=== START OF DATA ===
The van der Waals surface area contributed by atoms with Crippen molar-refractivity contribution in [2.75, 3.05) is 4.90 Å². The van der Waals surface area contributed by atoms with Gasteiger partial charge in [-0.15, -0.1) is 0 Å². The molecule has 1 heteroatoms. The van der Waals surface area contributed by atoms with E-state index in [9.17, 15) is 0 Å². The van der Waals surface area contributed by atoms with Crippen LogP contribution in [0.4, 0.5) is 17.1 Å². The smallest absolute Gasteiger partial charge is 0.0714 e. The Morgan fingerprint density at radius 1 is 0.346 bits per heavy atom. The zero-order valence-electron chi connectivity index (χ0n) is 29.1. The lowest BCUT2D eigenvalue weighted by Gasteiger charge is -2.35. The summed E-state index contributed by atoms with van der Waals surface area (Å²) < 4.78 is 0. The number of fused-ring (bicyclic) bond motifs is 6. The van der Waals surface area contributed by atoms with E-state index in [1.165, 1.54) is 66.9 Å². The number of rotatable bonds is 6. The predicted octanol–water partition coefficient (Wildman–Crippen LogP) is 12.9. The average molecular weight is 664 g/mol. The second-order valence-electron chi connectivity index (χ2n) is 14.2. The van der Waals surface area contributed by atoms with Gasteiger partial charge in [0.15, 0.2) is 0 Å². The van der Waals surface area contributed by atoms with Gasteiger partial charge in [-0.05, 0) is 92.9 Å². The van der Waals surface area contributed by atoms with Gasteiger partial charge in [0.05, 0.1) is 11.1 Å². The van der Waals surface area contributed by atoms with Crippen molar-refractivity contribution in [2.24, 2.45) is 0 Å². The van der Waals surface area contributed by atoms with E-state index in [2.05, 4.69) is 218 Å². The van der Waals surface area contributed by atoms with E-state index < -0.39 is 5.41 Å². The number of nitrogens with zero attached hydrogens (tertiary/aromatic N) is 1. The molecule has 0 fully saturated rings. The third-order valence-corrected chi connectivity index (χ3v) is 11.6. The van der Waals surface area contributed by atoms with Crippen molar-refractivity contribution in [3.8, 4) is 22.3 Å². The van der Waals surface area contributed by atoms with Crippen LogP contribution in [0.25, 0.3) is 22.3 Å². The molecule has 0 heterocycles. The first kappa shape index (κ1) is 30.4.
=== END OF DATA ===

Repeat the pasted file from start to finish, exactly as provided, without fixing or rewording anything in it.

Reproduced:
The van der Waals surface area contributed by atoms with Crippen molar-refractivity contribution in [2.75, 3.05) is 4.90 Å². The van der Waals surface area contributed by atoms with Gasteiger partial charge in [-0.15, -0.1) is 0 Å². The molecule has 1 heteroatoms. The van der Waals surface area contributed by atoms with E-state index in [9.17, 15) is 0 Å². The van der Waals surface area contributed by atoms with Crippen LogP contribution in [0.4, 0.5) is 17.1 Å². The smallest absolute Gasteiger partial charge is 0.0714 e. The Morgan fingerprint density at radius 1 is 0.346 bits per heavy atom. The zero-order valence-electron chi connectivity index (χ0n) is 29.1. The lowest BCUT2D eigenvalue weighted by Gasteiger charge is -2.35. The summed E-state index contributed by atoms with van der Waals surface area (Å²) < 4.78 is 0. The number of fused-ring (bicyclic) bond motifs is 6. The van der Waals surface area contributed by atoms with E-state index in [1.165, 1.54) is 66.9 Å². The number of rotatable bonds is 6. The predicted octanol–water partition coefficient (Wildman–Crippen LogP) is 12.9. The average molecular weight is 664 g/mol. The second-order valence-electron chi connectivity index (χ2n) is 14.2. The van der Waals surface area contributed by atoms with Gasteiger partial charge in [0.15, 0.2) is 0 Å². The van der Waals surface area contributed by atoms with Gasteiger partial charge in [-0.05, 0) is 92.9 Å². The van der Waals surface area contributed by atoms with Gasteiger partial charge in [0.05, 0.1) is 11.1 Å². The van der Waals surface area contributed by atoms with Crippen molar-refractivity contribution in [2.24, 2.45) is 0 Å². The van der Waals surface area contributed by atoms with E-state index in [2.05, 4.69) is 218 Å². The van der Waals surface area contributed by atoms with E-state index < -0.39 is 5.41 Å². The number of nitrogens with zero attached hydrogens (tertiary/aromatic N) is 1. The molecule has 0 fully saturated rings. The third-order valence-corrected chi connectivity index (χ3v) is 11.6. The van der Waals surface area contributed by atoms with Crippen molar-refractivity contribution in [3.8, 4) is 22.3 Å². The van der Waals surface area contributed by atoms with Crippen LogP contribution in [0.25, 0.3) is 22.3 Å². The molecule has 0 heterocycles. The first kappa shape index (κ1) is 30.4.